Wednesday, May 13, 2009

New Orleans 2.7.92: Outré Characters and Church Chat

A hot New Orleans afternoon. Have been here since Sunday the 28th June to teach two weeks.

A sense of the place: heat so palpable that it reaches for one’s limbs, to lap them with a soft wet tongue, one that doesn’t stimulate, but enfolds. Senescence, decadence, sheer lunacy: flaking paint on white-columned mansions surrounded by detritus, needles, other drug paraphernalia, used condoms. People as characters: a café au lait black man in a suburban supermarket, in a lime-green polyester body suit, with a flowered apron over it, from shoulders to knees. Thin, very odorous with stale perspiration, but lithe and proud and self-aware. His hair is pulled into a top-knot tied with a black ribbon. One wouldn’t know he was a man, maybe, except for his neatly trimmed little Hitler mustachio.

Fat people everywhere, on bicycles that allow rolls and sheets of fat to flow down over the bicycle seat, stuffed into bright synthetic pantsuits, eating furiously, devotedly, waving their crab claws, talking at the tops of their voices, dragging on cigarettes between bites.

Only in New Orleans. Today we stopped a while at Catholic Bookstore and talked to Mignon W. She grabs one by the arm and pulls one close, talking a mile a minute as her eyes dance. “Can you believe that? Can you believe it? A book to give retreats?”—this in response to a priest, Carl D., who wanted a guide for a retreat he’s to give. He’s the seminary formation director. All this she’s saying as he stands a foot away, then on to another nearby priest who’s buying rosaries. “He celebrates weddings, and look what he gives!”—sick-call crucifixes, rosaries, bibles.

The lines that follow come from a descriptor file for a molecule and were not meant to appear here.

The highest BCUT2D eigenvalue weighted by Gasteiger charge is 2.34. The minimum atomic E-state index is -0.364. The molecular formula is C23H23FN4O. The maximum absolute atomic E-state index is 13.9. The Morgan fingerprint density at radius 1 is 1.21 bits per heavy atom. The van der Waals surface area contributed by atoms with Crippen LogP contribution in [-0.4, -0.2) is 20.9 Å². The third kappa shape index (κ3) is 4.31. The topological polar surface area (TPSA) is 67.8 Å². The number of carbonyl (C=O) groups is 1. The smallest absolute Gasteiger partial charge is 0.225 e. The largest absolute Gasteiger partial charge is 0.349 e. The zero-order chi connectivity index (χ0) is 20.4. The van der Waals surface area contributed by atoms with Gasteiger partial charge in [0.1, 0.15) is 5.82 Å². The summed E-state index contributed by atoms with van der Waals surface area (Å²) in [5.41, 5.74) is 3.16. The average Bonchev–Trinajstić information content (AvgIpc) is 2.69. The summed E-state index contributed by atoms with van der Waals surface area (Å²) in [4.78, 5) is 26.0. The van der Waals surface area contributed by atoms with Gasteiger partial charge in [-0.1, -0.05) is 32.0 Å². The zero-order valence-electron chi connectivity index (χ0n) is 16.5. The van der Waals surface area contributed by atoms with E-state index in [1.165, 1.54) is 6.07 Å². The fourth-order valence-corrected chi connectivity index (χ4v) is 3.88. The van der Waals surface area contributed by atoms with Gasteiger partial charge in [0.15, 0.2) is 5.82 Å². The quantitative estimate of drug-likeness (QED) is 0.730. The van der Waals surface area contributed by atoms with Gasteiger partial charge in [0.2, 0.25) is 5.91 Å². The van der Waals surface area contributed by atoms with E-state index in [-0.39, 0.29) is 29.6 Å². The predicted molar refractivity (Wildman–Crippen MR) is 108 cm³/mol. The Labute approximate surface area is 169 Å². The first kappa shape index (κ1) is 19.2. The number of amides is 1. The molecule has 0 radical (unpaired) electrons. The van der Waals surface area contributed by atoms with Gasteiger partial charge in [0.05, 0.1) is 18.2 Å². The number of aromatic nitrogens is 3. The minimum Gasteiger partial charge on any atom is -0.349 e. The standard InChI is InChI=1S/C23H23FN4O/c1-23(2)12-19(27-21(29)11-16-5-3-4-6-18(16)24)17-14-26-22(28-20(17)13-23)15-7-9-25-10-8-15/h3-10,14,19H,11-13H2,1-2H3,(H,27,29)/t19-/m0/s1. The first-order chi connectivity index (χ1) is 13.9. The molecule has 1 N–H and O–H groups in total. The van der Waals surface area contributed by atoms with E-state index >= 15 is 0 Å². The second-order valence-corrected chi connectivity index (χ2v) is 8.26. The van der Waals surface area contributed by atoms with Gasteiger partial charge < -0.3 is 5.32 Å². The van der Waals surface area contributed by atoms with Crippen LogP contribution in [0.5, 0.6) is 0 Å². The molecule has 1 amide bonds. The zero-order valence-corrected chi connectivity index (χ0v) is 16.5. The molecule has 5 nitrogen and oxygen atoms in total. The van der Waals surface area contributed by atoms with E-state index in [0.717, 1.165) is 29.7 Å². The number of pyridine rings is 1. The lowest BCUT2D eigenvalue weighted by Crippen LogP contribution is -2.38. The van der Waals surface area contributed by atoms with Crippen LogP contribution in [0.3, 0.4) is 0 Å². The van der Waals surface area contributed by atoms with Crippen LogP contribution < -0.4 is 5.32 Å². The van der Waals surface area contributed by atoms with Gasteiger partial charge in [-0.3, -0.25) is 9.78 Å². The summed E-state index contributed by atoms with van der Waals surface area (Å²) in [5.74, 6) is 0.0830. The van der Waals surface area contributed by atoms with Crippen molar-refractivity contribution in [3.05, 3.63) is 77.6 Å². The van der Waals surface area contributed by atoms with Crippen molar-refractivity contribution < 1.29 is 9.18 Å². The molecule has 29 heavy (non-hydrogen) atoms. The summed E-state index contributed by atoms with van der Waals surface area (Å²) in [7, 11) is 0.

But the worst is reserved for Harold C., who comes in to buy one or two pre-selected books, and practices custody of the eyes meanwhile, won’t look at any other sections of the store. “Dear, he calls me dear, can you believe it?” And Sister Veronica M., who is escorted in a limousine to the door, hops out to grab one or two pre-selected items, and runs to the counter ahead of all others in line: “Can you ring these up? I have to run to give a talk. God bless you.” Mignon says she thinks to herself, “And are all the people in line dead?”

We go outside, and talk under the red awning, and Reso’s funeral procession passes by, as Mignon makes emphatic, precise ejaculations, “Oh, my God, can you believe it? My dear Jesus, oh, it’s so sad.” Then a large young gay priest in a blue and green horizontally striped boatneck shirt, something H., comes in and talks to Steve in a saccharine Cajun accent.

New Orleans. New Orleans. Last night dinner at Bernard L.’s on Carrollton, with a brother in the house who’s acting director of religious ed for the diocese. Schulte appoints anyone only to acting positions until they’ve proven their absolute fidelity. Lots and lots of that ecclesiastical gossip New Orleans generates, rife with corruption, the phosphorescent stench of decay. I thoroughly enjoyed it, especially as we were a warm circle of outsiders, shuddering with frissons of horror at the deliciously outré culture we inhabit—from San Antonio, St. Louis, Milwaukee, Little Rock, northern Minnesota.

Tonight we drive across the lake for dinner with Dean R. at a Chinese restaurant there. Tomorrow lunch with C.J. McNaspy, dessert in the evening with Karen C., Saturday lunch with Chan N., supper with Diane. Mother comes Sunday, and another week of class, with a visit by Aunt Helen and Uncle Lee on Monday and Tuesday, and dinner with Stanley K., Al A., Peggy and Errol L., and who knows who else.

This is all pretty silly, isn’t it? My usual travelogue. But why do I feel introspection is real life?

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